Raoh-Fang Jasmine Pwu, PhD, Director, National Hepatitis C Program, Ministry of Health and Welfare, Taipei, Taiwan
Hepatitis C has been a public health threat to Taiwan for decades. Among the several thousands of liver cancer deaths each year, Hepatitis C may account for 25% to 40% of them. With this heavy disease burden, Taiwan has put in many years’ work on all kinds of measures to control Hepatitis C – including mass screening programs, peg-interferon/ribavirin treatment reimbursement since 2007, and various prevention programs.
The new direct-acting antiviral (DAA) medications offer shorter therapy courses, oral administration, fewer serious adverse events and higher cure rates, shedding a light on the path to Hepatitis C elimination in Taiwan. The Ministry of Health and Welfare (MOHW) assessed the importance to public health and later initiated the National Hepatitis C Program Office (TWNHCP office) under the Ministry in December 2016 to assist on the policy formulation, coordination, implementation, and communication.
Specifically, TWNHCP has applied the HEOR methods, RWE and HTA concepts to the following developments:
1. Develop a policy guideline: a group effort on collecting and summarizing the epidemiological, clinical, institutional characteristics to formulate a roadmap for policies and the strategies. For example, an HCV risk map down to county level was developed and revised using available datasets. This map is used by local governments as their guide to the prioritization of community screening efforts.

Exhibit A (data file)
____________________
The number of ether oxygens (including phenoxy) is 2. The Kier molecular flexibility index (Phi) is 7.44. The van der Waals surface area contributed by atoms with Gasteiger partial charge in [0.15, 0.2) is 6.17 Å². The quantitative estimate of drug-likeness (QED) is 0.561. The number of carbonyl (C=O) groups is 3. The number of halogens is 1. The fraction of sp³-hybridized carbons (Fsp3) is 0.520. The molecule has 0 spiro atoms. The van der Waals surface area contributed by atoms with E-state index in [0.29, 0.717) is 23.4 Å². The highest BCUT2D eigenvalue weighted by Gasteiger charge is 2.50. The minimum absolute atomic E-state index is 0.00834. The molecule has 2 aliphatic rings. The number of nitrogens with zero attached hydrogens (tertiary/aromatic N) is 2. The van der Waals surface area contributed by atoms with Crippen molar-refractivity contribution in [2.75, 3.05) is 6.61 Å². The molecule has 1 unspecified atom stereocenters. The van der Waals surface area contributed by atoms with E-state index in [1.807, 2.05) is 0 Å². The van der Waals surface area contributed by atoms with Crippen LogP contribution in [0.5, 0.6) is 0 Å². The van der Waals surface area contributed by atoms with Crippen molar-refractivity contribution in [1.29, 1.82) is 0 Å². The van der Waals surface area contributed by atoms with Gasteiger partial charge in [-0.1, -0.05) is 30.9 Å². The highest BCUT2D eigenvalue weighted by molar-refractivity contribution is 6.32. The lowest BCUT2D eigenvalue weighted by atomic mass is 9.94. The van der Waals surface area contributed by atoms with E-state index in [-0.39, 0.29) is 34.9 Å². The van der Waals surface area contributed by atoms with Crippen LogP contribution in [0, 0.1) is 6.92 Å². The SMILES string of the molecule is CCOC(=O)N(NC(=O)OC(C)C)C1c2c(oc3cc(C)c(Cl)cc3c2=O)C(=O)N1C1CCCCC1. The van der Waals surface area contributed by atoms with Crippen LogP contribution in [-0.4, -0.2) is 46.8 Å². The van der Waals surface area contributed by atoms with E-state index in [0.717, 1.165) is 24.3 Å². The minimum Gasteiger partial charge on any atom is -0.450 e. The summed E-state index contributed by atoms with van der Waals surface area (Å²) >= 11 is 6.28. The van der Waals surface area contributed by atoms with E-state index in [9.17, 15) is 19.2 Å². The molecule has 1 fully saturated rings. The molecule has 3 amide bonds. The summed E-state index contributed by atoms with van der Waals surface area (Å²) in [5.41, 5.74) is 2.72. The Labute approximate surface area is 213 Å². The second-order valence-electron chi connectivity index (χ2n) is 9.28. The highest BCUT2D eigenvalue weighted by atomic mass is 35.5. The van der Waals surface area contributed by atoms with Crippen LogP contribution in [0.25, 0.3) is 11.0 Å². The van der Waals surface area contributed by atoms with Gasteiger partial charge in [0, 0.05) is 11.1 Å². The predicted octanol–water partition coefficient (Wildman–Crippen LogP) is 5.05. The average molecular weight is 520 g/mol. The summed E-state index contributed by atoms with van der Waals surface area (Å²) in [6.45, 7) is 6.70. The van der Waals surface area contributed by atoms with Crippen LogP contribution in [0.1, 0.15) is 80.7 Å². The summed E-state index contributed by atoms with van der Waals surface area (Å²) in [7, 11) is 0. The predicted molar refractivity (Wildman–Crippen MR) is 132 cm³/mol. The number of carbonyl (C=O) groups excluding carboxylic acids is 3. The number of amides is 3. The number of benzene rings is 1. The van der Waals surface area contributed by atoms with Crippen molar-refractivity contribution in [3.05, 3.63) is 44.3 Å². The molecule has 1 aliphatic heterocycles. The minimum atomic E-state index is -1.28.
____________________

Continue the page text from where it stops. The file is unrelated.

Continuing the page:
2. Set up a patient registry: a DAA-reimbursement patient registry was set up within National Health Insurance system, for the purposes of 1) quota control in the initial stage when there was limited all drug expenses NHI budget; 2) safety and short-term effectiveness (SVR12, adherence, etc.) monitoring; 3) national program completeness and long-term outcome assessment.
3. Economic evaluation: the TWNHCP involves all kinds of interventions (DAA treatments, screening programs, diagnosis tools) in various settings. Careful assessment of the cost-effectiveness and budget impact in each program is essential.
4. Projection of the expected benefit: communication materials, including the budgets spent and the long-term benefit due to the TWNHCP, is constantly provided to the stakeholders. This is important to every policy but especially crucial in TWNHCP since the allocated budget is high.
TWNHCP has been working for over 5 years now. It is estimated that we are over halfway to the WHO’s goal of elimination. More than 135,000 patients received DAA treatment under NHI reimbursement and 95% of them are cured (SVR12). A national screening targeting 45~79-year-old adults was installed, and more than 1.6 million received anti-HCV tests. Several special population screening and treatment programs have been planned and implemented as scheduled. It is with high chance that Taiwan achieves the goal of Hepatitis C elimination in the near future.